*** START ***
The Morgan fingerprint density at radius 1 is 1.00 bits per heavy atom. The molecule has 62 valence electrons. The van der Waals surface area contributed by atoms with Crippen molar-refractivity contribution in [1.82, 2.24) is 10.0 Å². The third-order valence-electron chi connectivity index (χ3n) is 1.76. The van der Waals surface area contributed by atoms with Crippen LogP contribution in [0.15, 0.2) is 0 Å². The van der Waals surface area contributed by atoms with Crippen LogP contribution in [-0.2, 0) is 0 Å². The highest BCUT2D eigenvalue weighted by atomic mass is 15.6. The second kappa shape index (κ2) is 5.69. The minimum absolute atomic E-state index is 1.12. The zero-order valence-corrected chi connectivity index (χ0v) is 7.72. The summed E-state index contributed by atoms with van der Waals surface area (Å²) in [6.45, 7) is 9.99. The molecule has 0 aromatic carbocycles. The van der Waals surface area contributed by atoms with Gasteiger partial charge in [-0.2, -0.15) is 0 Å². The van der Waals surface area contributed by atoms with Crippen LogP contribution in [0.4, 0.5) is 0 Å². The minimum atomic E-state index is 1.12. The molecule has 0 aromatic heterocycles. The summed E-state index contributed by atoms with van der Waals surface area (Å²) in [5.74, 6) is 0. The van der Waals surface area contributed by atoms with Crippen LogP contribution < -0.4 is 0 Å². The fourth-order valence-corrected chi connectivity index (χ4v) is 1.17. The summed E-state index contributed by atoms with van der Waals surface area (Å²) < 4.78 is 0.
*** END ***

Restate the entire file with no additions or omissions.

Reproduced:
The Morgan fingerprint density at radius 1 is 1.00 bits per heavy atom. The molecule has 62 valence electrons. The van der Waals surface area contributed by atoms with Crippen molar-refractivity contribution in [1.82, 2.24) is 10.0 Å². The third-order valence-electron chi connectivity index (χ3n) is 1.76. The van der Waals surface area contributed by atoms with Crippen LogP contribution in [0.15, 0.2) is 0 Å². The van der Waals surface area contributed by atoms with Crippen LogP contribution in [-0.2, 0) is 0 Å². The highest BCUT2D eigenvalue weighted by atomic mass is 15.6. The second kappa shape index (κ2) is 5.69. The minimum absolute atomic E-state index is 1.12. The zero-order valence-corrected chi connectivity index (χ0v) is 7.72. The summed E-state index contributed by atoms with van der Waals surface area (Å²) in [6.45, 7) is 9.99. The molecule has 0 aromatic carbocycles. The van der Waals surface area contributed by atoms with Gasteiger partial charge in [-0.2, -0.15) is 0 Å². The van der Waals surface area contributed by atoms with Crippen LogP contribution in [0.4, 0.5) is 0 Å². The minimum atomic E-state index is 1.12. The molecule has 0 aromatic heterocycles. The summed E-state index contributed by atoms with van der Waals surface area (Å²) in [5.74, 6) is 0. The van der Waals surface area contributed by atoms with Crippen LogP contribution < -0.4 is 0 Å². The fourth-order valence-corrected chi connectivity index (χ4v) is 1.17. The summed E-state index contributed by atoms with van der Waals surface area (Å²) < 4.78 is 0.